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EPA Delays Toxic Waste Rule for Coal-Fired Power Plants
The U.S. Environmental Protection Agency (EPA) formally delayed Wednesday implementation of an Obama-era rule regulating waste from coal-fired power plants. The rule sets specific limits on toxins like lead, arsenic and mercury in wastewater from power plants, potentially lowering pollution by 1.4 billion pounds a year and saving an estimated $500 million in public health benefits.
Industry groups had specifically petitioned the EPA to have the rule revoked or postponed, and the agency claimed it would use the two year delay to "revisit" the requirements.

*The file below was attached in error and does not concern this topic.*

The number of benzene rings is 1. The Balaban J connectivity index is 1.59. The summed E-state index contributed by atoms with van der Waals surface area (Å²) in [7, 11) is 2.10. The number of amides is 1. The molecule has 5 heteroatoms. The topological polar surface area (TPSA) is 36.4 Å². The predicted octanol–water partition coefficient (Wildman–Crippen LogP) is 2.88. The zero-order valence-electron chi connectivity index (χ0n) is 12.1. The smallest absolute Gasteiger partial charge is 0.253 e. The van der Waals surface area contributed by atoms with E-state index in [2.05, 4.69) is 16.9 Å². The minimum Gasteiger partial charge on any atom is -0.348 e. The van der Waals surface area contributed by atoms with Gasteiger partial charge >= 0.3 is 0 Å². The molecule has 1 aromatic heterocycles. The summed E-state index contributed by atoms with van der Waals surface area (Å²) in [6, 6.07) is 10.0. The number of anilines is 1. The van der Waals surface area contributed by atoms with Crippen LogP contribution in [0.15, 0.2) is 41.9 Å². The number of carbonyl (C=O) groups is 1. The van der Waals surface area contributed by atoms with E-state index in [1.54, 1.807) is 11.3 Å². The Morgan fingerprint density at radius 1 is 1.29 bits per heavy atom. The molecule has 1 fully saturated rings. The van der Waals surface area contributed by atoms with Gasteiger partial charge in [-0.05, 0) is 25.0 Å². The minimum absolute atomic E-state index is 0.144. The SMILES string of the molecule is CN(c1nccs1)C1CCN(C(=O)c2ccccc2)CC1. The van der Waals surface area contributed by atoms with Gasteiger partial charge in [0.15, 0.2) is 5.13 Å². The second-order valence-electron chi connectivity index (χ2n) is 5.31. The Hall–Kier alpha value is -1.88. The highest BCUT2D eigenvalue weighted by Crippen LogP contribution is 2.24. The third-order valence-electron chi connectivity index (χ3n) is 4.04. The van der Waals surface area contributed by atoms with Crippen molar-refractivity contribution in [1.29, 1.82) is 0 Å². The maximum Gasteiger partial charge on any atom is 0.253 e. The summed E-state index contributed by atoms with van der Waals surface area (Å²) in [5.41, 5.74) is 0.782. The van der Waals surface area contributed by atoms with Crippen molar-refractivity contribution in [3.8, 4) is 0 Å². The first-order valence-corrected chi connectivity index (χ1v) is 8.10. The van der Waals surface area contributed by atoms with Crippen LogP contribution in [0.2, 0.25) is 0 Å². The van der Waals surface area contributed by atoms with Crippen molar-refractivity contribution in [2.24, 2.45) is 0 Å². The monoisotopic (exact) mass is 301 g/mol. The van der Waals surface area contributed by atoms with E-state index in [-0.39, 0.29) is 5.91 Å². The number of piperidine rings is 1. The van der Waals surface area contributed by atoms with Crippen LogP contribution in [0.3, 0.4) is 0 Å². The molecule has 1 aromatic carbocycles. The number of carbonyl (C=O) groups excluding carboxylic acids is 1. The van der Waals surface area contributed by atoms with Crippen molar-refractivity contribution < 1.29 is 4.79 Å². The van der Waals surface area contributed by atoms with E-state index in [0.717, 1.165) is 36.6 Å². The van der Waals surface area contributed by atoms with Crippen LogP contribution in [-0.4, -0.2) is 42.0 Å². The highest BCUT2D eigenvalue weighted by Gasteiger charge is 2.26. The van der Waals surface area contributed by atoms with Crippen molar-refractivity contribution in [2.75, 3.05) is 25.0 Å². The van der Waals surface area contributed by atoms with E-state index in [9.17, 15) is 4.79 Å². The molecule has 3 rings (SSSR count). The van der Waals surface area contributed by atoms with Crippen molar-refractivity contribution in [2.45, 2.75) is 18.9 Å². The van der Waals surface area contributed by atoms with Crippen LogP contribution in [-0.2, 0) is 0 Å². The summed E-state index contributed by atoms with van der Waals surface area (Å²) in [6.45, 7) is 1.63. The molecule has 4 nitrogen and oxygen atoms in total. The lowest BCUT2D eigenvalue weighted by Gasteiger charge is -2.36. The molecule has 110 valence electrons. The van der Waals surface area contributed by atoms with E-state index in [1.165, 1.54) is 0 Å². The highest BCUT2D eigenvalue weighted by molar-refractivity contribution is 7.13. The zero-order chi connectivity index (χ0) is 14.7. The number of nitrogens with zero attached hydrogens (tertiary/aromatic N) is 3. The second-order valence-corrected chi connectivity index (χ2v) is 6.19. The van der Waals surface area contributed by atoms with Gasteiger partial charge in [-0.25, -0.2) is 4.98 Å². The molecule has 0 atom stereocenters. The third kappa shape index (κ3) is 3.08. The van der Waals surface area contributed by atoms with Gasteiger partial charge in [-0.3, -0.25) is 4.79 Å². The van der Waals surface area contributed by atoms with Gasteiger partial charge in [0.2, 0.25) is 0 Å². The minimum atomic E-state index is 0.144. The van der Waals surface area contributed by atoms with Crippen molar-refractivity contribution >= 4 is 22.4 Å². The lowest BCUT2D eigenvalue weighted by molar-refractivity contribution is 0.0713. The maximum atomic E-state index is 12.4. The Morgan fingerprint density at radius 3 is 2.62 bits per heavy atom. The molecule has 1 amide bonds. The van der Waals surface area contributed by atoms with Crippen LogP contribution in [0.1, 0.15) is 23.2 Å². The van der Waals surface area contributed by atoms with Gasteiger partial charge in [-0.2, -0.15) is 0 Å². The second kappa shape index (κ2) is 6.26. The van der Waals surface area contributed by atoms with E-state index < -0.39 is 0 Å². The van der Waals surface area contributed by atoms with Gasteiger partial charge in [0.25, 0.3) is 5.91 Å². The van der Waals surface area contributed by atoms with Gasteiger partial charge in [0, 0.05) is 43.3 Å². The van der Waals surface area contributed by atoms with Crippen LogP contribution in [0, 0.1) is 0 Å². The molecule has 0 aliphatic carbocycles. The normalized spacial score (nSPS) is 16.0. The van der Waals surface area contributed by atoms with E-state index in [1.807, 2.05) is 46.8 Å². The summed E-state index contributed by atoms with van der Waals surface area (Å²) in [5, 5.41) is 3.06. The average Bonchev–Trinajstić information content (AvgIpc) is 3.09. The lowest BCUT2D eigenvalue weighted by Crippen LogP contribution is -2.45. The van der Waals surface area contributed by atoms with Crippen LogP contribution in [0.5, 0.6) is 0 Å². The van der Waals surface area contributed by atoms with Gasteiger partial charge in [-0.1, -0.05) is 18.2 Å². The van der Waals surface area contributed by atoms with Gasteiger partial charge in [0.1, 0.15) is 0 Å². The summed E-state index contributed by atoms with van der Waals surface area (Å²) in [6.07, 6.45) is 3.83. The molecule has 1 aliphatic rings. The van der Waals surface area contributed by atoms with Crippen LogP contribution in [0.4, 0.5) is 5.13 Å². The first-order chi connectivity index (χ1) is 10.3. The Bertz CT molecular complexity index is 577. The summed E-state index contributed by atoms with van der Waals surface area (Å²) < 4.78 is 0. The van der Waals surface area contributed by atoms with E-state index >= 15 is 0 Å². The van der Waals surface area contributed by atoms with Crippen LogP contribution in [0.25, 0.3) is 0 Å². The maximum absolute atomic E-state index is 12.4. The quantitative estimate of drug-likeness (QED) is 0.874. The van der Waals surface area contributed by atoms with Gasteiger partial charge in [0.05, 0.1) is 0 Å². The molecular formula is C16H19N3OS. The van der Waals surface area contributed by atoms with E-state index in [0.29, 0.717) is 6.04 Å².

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By Teju Adisa-Farrar & Raul Garcia
In the summer of 1969 a banner hung over a set of condemned homes in what was then the predominantly black and brown Brookland neighborhood in Washington, DC. It read, "White man's roads through black men's homes."
Earlier in the year, the District attempted to condemn the houses to make space for a proposed freeway. The plans proposed a 10-lane freeway, a behemoth of a project that would divide the nation's capital end-to-end and sever iconic Black neighborhoods like Shaw and the U Street Corridor from the rest of the city.